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The goal of Cityscape is to bring high-quality original research on housing and community development issues to scholars, government officials, and practitioners. Cityscape is open to all relevant disciplines, including architecture, consumer research, demography, economics, engineering, ethnography, finance, geography, law, planning, political science, public policy, regional science, sociology, statistics, and urban studies.

Cityscape is published three times a year by the Office of Policy Development and Research (PD&R) of the U.S. Department of Housing and Urban Development.

  • Planning Livable Communities
  • Volume 19, Number 3
  • Managing Editor: Mark D. Shroder
  • Associate Editor: Michelle P. Matuga

The Impact of the Sustainable Communities Initiative on Engagement and Collaboration in Planning: Experiences From Four U.S. Regions

Meghan Z. Gough
Virginia Commonwealth University

Jason Reece
The Ohio State University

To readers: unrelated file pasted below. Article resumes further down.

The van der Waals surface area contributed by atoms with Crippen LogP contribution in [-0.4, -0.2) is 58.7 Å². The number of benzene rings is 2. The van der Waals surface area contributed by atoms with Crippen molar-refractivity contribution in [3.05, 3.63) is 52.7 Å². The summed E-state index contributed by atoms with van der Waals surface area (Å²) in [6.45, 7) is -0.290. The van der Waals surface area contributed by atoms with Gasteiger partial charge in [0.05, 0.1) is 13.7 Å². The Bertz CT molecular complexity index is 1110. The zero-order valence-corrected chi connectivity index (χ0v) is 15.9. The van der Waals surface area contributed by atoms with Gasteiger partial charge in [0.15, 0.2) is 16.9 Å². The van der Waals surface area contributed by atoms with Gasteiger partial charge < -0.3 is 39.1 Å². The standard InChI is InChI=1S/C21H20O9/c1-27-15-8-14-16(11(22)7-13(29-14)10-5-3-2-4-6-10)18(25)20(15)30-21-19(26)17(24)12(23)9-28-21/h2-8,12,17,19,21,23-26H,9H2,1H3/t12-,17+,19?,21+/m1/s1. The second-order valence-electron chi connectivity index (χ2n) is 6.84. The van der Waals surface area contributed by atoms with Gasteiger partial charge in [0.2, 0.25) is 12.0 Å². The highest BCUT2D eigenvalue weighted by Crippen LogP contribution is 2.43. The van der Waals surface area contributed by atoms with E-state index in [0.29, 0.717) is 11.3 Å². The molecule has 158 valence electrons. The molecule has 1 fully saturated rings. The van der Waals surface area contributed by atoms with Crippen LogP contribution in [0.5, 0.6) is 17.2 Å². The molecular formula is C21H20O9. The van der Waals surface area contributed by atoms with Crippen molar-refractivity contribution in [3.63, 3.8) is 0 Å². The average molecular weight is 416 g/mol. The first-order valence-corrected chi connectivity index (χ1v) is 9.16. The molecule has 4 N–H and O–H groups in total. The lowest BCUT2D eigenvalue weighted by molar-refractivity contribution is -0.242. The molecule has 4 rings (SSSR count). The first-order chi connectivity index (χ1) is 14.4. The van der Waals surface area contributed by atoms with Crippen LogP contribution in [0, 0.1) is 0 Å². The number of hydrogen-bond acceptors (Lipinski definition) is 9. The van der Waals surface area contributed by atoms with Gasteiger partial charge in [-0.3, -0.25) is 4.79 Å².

In 2010 and 2011, the U.S. Department of Housing and Urban Development awarded 74 Sustainable Communities Initiative Regional Planning Grant (SCI-RPG) program grants. The grants supported 3-year regional planning efforts that prioritized inclusive processes and addressed the interdependent challenges of economic prosperity, social equity, and environmental protection. This article examines the experiences of four 2010 SCI-RPG grantees, investigating the impact of the SCI-RPG program on public engagement and collaboration. Using survey data, interviews, and document analysis from these regions, we consider how SCI-RPG helped to break down silos between jurisdictions and organizations, and how it increased representation of underserved populations in planning decisions. We find that SCI-RPG successfully created greater awareness of the connections between the “three Es” of sustainability, increased interjurisdictional and cross-section collaborations, and generated more effective public engagement efforts. However, we question the potential for plan implementation and continuation of these outcomes. We conclude with implications for planning and policy, and we offer recommendations for future federal large-scale planning programs.

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